The Minister also elaborated on the new activities and services he planned to initiate and they include  programs such as a beer mile where people can visit several bars; the name of the next bar only being revealed after they answer a question correctly. Another program would be called ‘night tram’, which will deliver fans to events and activities throughout the night.  A third program will be introduced for couples in love, in connection with taking selfies in different romantic locations of the city.

More than 80 hotels in the capital will welcome thousands of fans, dozens of players and hundreds of journalists and TV channels. The city will be taking advantage of all its tributaries and there are many boats that transport tourists day and night through the calm waters. It is, as it were, a kind of Russian Venice.

But what of the weather? Winters in Kaliningrad are not Russian. The minimum temperature rarely drops below zero and usually ranges between 3ºC and 4ºC. The port is the only Russian port in the Baltic that does not freeze in winter.

And what about the brand-new stadium being built in Kaliningrad to showcase the final games? I was able to tour the stadium. This is a magnificent achievement of modern and innovative engineering which is now almost 80% completed. This means that the stadium will be delivered 6 months before the beginning of the tournament and within budget. This is all a testament to the organizational proficiency of its engineering project management.  The stadium reminded me very much of UK stadiums, and I am therefore convinced that the customer/fan experience throughout the games played will be well received and make for excellent viewing for the fans. Kudos to the Russians for not only designing a beautiful piece of engineering but delivering without so much of a hiccup.

I must add that the challenge with regard to this stadium is what to do with it after the conclusion of the tournament and whether this resource can be utilized effectively.  I was assured by our guides that every effort would be made in finding exhibitors and artists to utilize its potential – we hope it does.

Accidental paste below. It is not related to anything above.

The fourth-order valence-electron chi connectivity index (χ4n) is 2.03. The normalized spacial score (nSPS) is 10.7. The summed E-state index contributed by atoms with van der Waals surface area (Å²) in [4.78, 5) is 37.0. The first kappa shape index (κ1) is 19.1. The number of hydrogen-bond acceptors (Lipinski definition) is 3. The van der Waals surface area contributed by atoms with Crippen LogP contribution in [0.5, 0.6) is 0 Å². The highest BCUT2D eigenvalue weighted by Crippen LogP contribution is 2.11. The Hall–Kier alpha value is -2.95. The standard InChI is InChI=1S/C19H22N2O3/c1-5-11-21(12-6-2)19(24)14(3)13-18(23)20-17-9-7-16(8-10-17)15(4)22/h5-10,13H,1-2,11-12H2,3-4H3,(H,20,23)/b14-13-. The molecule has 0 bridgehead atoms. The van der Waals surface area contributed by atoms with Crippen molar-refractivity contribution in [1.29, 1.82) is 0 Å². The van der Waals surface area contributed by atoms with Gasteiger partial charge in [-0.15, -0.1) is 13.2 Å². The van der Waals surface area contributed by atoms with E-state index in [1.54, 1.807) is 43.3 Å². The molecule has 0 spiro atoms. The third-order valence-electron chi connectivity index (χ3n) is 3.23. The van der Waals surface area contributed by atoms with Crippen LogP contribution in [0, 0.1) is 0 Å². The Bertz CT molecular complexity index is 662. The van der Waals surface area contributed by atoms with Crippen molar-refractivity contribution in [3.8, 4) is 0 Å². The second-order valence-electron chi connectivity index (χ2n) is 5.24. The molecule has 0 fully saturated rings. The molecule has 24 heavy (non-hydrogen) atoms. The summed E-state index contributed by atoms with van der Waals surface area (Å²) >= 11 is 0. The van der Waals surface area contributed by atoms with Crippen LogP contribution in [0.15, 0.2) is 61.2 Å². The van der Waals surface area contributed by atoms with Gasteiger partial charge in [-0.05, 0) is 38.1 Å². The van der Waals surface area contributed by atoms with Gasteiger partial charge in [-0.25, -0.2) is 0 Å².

And so, Kaliningrad did not fail in its bid to impress and surprise myself and my fellow journalists invited specially from ‘Big Russia’ to view with our own eyes the beautiful peninsula, beaches, architecture, forts and quarries and tasty cuisine that will make a visit to Kaliningrad even more surprising and enjoyable.

The real challenge not only lies in the Tourist Minister’s desire to put on a world class event for the greatest show on earth, when it arrives in June 2018 together with tourists visiting the region, but the determination and ability of the enclave to continue the momentum throughout the next decade.  Whether that can be achieved remains to be seen. There will be challenges to overcome including visa requirements and travel to the country via Lithuania for Russians travelling by car to be continued to be navigated.

The World Cup will generate many waves reaching outwards to the whole world for 4 weeks next year, when the region will be showcased and marketed.  The challenge is that Kaliningrad embraces this opportunity to add value not only for 2018, but to use it as a launch pad for future prosperity to the region and its people for many years to come.